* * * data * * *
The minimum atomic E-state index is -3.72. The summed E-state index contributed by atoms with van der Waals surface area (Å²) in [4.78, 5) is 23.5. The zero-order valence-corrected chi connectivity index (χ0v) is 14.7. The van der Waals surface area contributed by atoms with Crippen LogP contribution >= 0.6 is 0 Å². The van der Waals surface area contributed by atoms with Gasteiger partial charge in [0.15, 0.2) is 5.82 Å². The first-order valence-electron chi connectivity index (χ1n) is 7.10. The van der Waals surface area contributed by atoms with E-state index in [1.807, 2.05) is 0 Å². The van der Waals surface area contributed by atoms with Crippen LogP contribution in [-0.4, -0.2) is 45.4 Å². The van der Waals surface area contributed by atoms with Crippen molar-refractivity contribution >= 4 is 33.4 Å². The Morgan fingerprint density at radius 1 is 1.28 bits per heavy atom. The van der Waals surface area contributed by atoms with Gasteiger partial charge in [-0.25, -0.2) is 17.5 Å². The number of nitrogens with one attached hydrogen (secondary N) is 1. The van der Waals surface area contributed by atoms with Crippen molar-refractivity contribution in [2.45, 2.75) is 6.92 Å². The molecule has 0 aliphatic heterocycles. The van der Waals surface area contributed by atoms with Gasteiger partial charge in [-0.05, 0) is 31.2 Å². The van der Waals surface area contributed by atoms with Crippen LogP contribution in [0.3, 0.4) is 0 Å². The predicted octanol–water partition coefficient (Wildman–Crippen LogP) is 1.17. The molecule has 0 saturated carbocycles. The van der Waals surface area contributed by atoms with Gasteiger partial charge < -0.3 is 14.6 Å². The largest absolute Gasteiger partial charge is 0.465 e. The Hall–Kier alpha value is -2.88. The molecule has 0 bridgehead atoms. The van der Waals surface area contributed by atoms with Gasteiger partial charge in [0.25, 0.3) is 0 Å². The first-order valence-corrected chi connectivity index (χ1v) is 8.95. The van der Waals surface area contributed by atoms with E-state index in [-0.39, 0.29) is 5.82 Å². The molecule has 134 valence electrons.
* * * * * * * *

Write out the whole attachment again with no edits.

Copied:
The minimum atomic E-state index is -3.72. The summed E-state index contributed by atoms with van der Waals surface area (Å²) in [4.78, 5) is 23.5. The zero-order valence-corrected chi connectivity index (χ0v) is 14.7. The van der Waals surface area contributed by atoms with Crippen LogP contribution >= 0.6 is 0 Å². The van der Waals surface area contributed by atoms with Gasteiger partial charge in [0.15, 0.2) is 5.82 Å². The first-order valence-electron chi connectivity index (χ1n) is 7.10. The van der Waals surface area contributed by atoms with E-state index in [1.807, 2.05) is 0 Å². The van der Waals surface area contributed by atoms with Crippen LogP contribution in [-0.4, -0.2) is 45.4 Å². The van der Waals surface area contributed by atoms with Crippen molar-refractivity contribution >= 4 is 33.4 Å². The Morgan fingerprint density at radius 1 is 1.28 bits per heavy atom. The van der Waals surface area contributed by atoms with Gasteiger partial charge in [-0.25, -0.2) is 17.5 Å². The number of nitrogens with one attached hydrogen (secondary N) is 1. The van der Waals surface area contributed by atoms with Crippen molar-refractivity contribution in [2.45, 2.75) is 6.92 Å². The molecule has 0 aliphatic heterocycles. The van der Waals surface area contributed by atoms with Gasteiger partial charge in [-0.05, 0) is 31.2 Å². The van der Waals surface area contributed by atoms with Crippen LogP contribution in [0.3, 0.4) is 0 Å². The predicted octanol–water partition coefficient (Wildman–Crippen LogP) is 1.17. The molecule has 0 saturated carbocycles. The van der Waals surface area contributed by atoms with Gasteiger partial charge < -0.3 is 14.6 Å². The largest absolute Gasteiger partial charge is 0.465 e. The Hall–Kier alpha value is -2.88. The molecule has 0 bridgehead atoms. The van der Waals surface area contributed by atoms with Gasteiger partial charge in [0.25, 0.3) is 0 Å². The first-order valence-corrected chi connectivity index (χ1v) is 8.95. The van der Waals surface area contributed by atoms with E-state index in [-0.39, 0.29) is 5.82 Å². The molecule has 134 valence electrons.